Anatomy of a solar filament
posted: October 10, 2013

As filaments and filament eruptions continue to determine the current solar activity, it may be an idea to get a bit more acquainted.

Solar filaments are clouds of ionized gas above the solar surface squeezed between magnetic regions of opposite polarity. Being cooler and denser than the plasma underneath and their surroundings, these magnetic borderlines appear as dark lines when seen on the solar disk using special filters. One such a filter is the Hydrogen-alpha (H-alpha) line in the red part of the solar spectrum. It shows the cool inner atmosphere of the Sun. Filaments can appear in e.g. sunspot regions, where they are called active region filaments. They can also appear completely isolated on the solar disk, and then they are called quiescent filaments. These can become very long and can last for one or more solar rotations.

Since systematic H-alpha observations started over a century ago, the filament structure and its constituting parts have all been given names. As such, a filament consists of a spine, barbs, legs and veins (see annotated sketch above). Here, "spine" is the name for the overall, long, very thin, darkish filament feature. It can be several tens of thousands kilometers high and hundreds of thousands kilometers long, yet only a few thousands of kilometers wide. Therefore in modeling, it's often called a "slab". Due to perspective effects, the filaments seem actually quite a bit wider than they actually are.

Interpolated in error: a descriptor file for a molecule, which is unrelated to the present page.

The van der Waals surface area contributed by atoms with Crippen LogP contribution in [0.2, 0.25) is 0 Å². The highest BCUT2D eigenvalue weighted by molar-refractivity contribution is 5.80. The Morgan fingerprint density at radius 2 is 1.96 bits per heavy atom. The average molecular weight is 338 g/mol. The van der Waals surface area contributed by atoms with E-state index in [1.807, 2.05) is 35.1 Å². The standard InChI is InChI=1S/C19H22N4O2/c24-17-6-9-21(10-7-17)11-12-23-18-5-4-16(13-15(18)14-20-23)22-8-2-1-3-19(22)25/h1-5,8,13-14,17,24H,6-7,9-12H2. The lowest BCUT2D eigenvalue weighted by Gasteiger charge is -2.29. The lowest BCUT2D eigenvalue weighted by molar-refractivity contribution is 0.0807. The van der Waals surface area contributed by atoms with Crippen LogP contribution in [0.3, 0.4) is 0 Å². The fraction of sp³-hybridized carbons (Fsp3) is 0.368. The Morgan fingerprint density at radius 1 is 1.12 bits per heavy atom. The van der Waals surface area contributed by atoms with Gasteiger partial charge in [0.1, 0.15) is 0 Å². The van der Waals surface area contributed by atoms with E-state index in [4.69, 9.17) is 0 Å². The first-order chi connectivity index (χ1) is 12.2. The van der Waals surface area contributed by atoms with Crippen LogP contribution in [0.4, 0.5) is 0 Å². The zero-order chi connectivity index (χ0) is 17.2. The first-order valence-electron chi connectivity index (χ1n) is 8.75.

On many occasions, one can see filamentary pieces sticking out of the spine. These are the "barbs", very similar in outlook to the barbs on a harpoon. Barbs are a topic of scientific research. Indeed, the direction of the barbs as seen from the positive magnetic field that borders the filament, gives an indication of the magnetic helicity, which in turns may help in determining the magnetic orientation of the coronal mass ejection if such a filament would erupt. A large majority of the filaments on the northern solar hemisphere is directed to the right ("dextral"), whereas on the southern hemisphere, most of them are directed to the left ("sinistral"). Amazingly, this "rule" remains valid over all the solar cycles, and thus does not depend on e.g. the polar magnetic field reversal.

The outer ends of the filament are called "legs", and they can terminate in a single or in multiple points. Often, magnetic instabilities near one of the legs may cause (part of) the filament to erupt.

High resolution images of filaments have shown that the spine, barbs and legs of a filament actually all consist of many filamentary threads (also called "veins"). These thin threads are considered as the fundamental structures of solar filaments. The H-alpha picture underneath shows these threads making up a filament. It was taken by Prof. Oddbjørn Engvold (University of Oslo) with the Swedish solar telescope (SST) on La Palma. For a sense of the scale of these features, an image of the Earth has been added.

Credits - Data and imagery for the movie clips were taken from the GONG H-alpha network and the Swedish 1m Solar Telescope.